Despite these setbacks, I am determined!  Fall is my favorite time of year, and once my house is in order, I look forward to exploring my new neck of the woods.

Wednesday, April 12, 2017

Maxing out my Roth in 2017

I do pretty well with retirement savings. I get a 4% match from my employer, which helps a great deal, and I try to contribute to my Roth IRA as often as I can.  I am behind in retirement savings, however, because I got a late start, and my account reminds me of this painful fact every day. 

It makes the most financial sense to really double down on that savings immediately, so that I can get as much interest compounding as possible. I'm planning to increase the percentage I save through work, which will up my match, but my plan for 2017 is to also max out my Roth IRA contribution, which is something that I should be able to do for the first time--maybe ever.

The maximum amount you can contribute to a Roth IRA is $5500/year.  I'm starting this year out with an advantage in that I already have about $2300 in that account because I cashed out a life insurance policy and rolled it into last year's and this year's Roth.  So I just need to find an additional $3200 or about $350/month.  My plan is to divide that amount up into tiny dollar amounts and see how quickly I can snowball it.

My financial goal last year was to be more charitable.  I set up a monthly sustainer donation with NPR, ACLU, got a subscription to the New York Times (which I know isn't a charity, but good journalism is important) and I made donations to a few local theatres.  The amounts donated were small and relatively painless at the time, so I'm going to approach my Roth with the same mindset.

  1. Schemes and found money. I have a few ways to earn a bit of extra money, and that had previously gone into my travel fund.  For now, I'm going to re-route all those revenue streams to my Roth until I hit $5500, then they'll go back into my travel fund.
  2. Interest income.  I generate a little money every month in interest income on my savings accounts.  Normally I just leave it alone and let the account balance grow,  This year, I'm going to move it into my Roth.  I can't do this every month, since you're only allowed to make five withdrawals from savings per month, but I can move this money over quarterly.  My capital one savings accounts tell me exactly how much interest I've earned in the calendar year, and having that money in my Roth rather than regular savings will help it grow faster.
  3. Returns/ Refunds/Rebates.  When I buy something and return it, that refund money is going to go into my Roth unless I absolutely need it.  I have a pair of shoes that I need to return, so that's $60 extra dollars right there. I've also been doing very well with ibotta lately, so all of that money will be funneled right into retirement.  Same thing for my quarterly Big Fat Check from Ebates, which is currently sitting at $34.99.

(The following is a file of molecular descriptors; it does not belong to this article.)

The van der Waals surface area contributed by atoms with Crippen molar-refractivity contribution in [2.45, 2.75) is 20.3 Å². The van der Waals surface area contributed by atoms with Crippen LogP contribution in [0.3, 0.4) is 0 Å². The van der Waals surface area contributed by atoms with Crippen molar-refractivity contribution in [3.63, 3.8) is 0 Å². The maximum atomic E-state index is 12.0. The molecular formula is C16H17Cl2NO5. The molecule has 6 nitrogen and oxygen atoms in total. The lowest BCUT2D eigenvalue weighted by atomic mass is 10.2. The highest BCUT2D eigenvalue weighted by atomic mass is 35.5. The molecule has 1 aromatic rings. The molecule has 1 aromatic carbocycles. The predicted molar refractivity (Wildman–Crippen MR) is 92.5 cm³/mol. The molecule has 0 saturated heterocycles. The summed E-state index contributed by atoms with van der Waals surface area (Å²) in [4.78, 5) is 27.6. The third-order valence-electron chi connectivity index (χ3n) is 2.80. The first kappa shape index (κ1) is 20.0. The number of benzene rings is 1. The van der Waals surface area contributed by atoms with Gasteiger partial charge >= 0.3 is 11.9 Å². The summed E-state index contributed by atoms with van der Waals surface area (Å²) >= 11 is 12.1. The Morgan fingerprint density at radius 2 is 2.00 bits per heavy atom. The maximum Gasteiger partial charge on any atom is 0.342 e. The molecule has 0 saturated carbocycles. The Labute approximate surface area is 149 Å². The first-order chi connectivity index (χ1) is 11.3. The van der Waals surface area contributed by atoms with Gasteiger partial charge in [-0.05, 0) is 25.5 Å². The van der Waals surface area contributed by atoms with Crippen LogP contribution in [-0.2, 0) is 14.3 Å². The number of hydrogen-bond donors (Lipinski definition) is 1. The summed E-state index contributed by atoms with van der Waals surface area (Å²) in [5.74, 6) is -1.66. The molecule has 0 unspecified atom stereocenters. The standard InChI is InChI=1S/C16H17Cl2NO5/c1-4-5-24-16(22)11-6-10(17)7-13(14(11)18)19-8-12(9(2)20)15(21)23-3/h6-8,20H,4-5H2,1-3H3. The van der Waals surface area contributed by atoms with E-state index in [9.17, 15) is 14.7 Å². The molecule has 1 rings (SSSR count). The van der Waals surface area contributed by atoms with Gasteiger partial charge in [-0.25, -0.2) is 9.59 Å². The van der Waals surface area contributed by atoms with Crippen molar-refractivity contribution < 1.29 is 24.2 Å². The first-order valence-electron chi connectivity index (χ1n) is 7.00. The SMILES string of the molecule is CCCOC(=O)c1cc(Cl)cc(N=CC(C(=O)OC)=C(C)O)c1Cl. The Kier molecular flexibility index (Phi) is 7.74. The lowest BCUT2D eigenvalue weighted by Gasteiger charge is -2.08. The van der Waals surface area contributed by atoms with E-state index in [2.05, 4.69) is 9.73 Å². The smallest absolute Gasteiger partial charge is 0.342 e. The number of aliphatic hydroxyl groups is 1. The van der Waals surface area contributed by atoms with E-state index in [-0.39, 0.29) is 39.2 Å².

4. House Cleaning. I have a lot of things I no longer need. There's an older macbook pro power cable that isn't compatible with my current computer, a TV/DVD player that I haven't used in two years but that works perfectly well, etc.  I'm looking  at the things in my house with a critical eye, and listing anything that I don't use, but that someone else could use on craigslist.  I find craigslist generally annoying, but I have four listings that net me enough money the hassle of dealing with people should be worth my time. I also have a gift card that I got as a gift that I am selling on ebay.  I was stressing out trying to think of what to spend it on, when I realized that I don't want to buy anything and I'd be much happier with cash.  Maybe this is tacky, but I don't really care.
We're also approaching a more temperate time of year, so hopefully heating bills will finally go down, and that will free up a little bit of extra cash.  I'm like a magpie looking for that shiny money, and I think I'll be able to make my goal!

Sunday, April 9, 2017

Five Frugal Things Weekend Edition

  1. Friday night, I went out to eat and then saw the touring production of Rent.  The show tickets were free because I have a volunteer job writing theatre reviews.  For the low cost of ~700 words about how fantastic the show was, we had excellent seats.
  2. Before the show we went out for dinner and drinks to a place I had a gift certificate for.  We spend far more than the gift certificate, but it was still nice to have that discount, and the food was yummy.
  3. Saturday night, I invited a couple friends over to hang out.  I got some beer and picked up a couple pizzas with a Groupon.  The Groupon was actually free due to me being part of the class action lawsuit against Groupon, which netted me $60 Groupon bucks, which I turned into pizza.  Now I have plenty of leftovers to pack in my lunch this week, and I got to spend time with some fab women without having to pay for a meal out like we usually do.
  4. Sunday morning, it was 60 degrees and I went for a nice long run.  Since it was such a beautiful morning, there were tons of people out walking dogs and just having fun outside.  A good run is always a delightful thing, and excellent people watching is an added bonus.
  5. The rest of Sunday will be spent tidying up the house, packing lunch for the week and watching tv with my cuddly kitty--free and delightful.


Monday, April 3, 2017

Schemes and Finds